The "Fast Money" traders share their final trades of the day.» Read More
The dollar could get a boost form the end of quantitative easing, this strategist says - but whether it will last is another question.
The economy may have added fewer jobs in April than in March. One possible culprit? Rising gasoline prices.
CNBC's Jim Cramer weighs in on oil prices today.
The recent commodities pullback suggests to some the bursting of a bubble, but many investment pros think it's just a temporary pullback.
In the wake of the Flash Crash in May 2010, CNBC and AP conducted a wide-ranging poll on how Americans saw the stock market and investing. How much have things changed? You tell us.
Equities remain the better investment choice, said Michael Sansoterra, managing director and co-portfolio manager at Silvant Capital Management.
Get out of equities and into commodities, advised J.J. Burns, president of J.J. Burns & Company.
Brian Marshall, Gleacher & Company senior analyst discussing the shake-up at Cisco, and the Fast Money traders weigh in on stocks that pop today.
The Fast Money traders weigh in on the deep drop in silver and how to trade the dollar.
With stocks on the decline for the fourth session, investors should look into the defensive sector, according to David Spika, VP and investment strategist at WHG Funds, and Steve Massocca, managing director at Wedbush Securities.
Stocks turned mixed as retail and tech stocks helped to pare gains, and lifted the Nasdaq into positive territory.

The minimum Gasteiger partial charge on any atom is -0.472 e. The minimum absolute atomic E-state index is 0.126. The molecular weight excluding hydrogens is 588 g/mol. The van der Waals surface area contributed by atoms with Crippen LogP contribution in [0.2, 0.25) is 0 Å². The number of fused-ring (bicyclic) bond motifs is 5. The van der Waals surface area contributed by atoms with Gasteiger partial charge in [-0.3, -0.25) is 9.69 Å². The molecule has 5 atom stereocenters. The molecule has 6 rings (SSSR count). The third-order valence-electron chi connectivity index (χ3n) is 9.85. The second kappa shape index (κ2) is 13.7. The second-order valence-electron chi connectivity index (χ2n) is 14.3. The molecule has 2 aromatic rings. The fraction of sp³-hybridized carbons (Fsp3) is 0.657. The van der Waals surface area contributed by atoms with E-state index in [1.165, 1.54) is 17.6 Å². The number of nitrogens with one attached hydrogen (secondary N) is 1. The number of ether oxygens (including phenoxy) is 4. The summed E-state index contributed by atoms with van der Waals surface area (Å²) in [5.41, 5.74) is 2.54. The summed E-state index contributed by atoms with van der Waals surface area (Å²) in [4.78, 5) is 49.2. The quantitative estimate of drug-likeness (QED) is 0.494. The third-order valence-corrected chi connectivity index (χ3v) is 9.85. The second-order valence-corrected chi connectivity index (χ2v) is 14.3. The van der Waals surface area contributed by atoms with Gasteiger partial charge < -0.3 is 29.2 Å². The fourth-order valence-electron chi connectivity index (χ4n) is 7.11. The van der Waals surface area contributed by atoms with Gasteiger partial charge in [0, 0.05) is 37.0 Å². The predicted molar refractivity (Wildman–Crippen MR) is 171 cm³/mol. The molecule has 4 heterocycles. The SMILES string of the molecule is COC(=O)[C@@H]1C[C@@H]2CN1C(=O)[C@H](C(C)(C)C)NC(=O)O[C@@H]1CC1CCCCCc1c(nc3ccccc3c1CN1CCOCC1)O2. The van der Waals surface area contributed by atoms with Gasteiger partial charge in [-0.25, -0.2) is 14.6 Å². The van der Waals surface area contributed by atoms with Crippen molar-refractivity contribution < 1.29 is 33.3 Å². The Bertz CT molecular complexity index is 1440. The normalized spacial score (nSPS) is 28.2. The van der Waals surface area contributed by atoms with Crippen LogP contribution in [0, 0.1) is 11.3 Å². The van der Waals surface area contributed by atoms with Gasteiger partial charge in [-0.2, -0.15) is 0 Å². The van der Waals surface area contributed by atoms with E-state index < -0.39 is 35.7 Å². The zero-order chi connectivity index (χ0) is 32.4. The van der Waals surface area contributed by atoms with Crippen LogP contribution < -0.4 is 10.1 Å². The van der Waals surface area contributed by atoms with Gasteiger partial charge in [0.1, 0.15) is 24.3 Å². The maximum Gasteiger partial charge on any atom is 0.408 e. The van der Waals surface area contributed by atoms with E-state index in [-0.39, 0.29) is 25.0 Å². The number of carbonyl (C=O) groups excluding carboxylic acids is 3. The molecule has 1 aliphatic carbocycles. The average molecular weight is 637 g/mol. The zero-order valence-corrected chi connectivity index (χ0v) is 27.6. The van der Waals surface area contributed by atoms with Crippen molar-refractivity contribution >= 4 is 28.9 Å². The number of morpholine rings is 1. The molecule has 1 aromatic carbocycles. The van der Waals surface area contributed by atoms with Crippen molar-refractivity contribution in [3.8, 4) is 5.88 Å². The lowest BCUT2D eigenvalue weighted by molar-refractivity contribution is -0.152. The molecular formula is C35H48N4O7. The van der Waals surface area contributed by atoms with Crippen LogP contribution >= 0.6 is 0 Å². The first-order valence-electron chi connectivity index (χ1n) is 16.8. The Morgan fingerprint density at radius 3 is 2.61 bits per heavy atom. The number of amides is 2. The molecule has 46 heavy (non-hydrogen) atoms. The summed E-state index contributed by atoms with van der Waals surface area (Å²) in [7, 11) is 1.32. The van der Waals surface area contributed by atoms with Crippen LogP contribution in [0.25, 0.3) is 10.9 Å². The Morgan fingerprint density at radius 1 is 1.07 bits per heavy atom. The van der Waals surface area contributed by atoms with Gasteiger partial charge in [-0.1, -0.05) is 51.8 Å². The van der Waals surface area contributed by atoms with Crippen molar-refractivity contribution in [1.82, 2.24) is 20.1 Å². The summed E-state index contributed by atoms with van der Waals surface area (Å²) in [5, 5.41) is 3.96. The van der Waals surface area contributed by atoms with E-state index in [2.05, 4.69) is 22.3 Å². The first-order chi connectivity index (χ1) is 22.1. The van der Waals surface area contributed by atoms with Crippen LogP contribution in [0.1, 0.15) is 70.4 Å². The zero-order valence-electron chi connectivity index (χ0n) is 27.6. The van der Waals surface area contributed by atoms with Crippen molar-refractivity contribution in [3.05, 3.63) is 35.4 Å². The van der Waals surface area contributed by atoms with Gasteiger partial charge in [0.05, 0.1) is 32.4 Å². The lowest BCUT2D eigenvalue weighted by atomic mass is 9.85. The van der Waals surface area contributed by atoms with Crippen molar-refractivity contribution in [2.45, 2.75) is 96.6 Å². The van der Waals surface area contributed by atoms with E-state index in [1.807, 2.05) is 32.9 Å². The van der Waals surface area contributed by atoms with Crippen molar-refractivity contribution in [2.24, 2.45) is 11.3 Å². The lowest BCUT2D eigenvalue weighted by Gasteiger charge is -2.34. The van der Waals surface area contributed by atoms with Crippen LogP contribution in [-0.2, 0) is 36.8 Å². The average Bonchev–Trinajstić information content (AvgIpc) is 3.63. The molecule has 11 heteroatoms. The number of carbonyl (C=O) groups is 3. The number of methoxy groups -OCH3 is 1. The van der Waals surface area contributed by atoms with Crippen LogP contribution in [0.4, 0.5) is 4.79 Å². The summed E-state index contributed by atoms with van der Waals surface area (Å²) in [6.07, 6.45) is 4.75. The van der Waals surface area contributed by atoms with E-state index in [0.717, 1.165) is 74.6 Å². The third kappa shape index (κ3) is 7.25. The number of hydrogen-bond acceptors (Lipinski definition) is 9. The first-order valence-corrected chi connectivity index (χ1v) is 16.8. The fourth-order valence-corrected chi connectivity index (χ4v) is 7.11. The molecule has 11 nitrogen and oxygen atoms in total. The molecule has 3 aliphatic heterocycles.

After an exodus of executives and investor frustration over its management, Cisco is making changes to its business, with CNBC's Jon Fortt. Simon Leopold, Morgan Keegan, weighs in.
Michael Sansoterra, RidgeWorth Large Cap Growth Fund, and J.J. Burns, J.J. Burns & Company, discuss where to put your money as the dollar slumps and investors move out of precious metals.
Here's why you should keep a close eye on these six stocks.
Investors have been shunning high quality and defensive companies (and sectors) in favor of more speculative investments since the stock market lows in March, 2009. This approach has paid off in spades as the Fed and Congress continually bailed out poor investment decisions whenever stocks swooned. However, an interesting sea change has developed within the stock market since the end of the first quarter.
Value stocks are the best place for investors to make money, said Craig Callahan, founder and president of ICON Advisers, and Mark Matson, founder and CEO of Matson Money.
David Spika, WHG Funds, and Steve Massocca, Wedbush Securities, discuss whether now is the time to buy classic defensive plays like big pharma and utilities.
Stock futures added to losses after news of a 43,000 jump in jobless claims.
Oil prices are likely to continue rising because the world's oil reserves are dwindling, but silver is likely to come down as it rose too fast, famous investor and commodities bull Jim Rogers told CNBC Thursday.
The federal government will not run short of money to pay its bills on May 16, when the federal debt reaches the legal maximum of $14.3 trillion, the New York Times reports.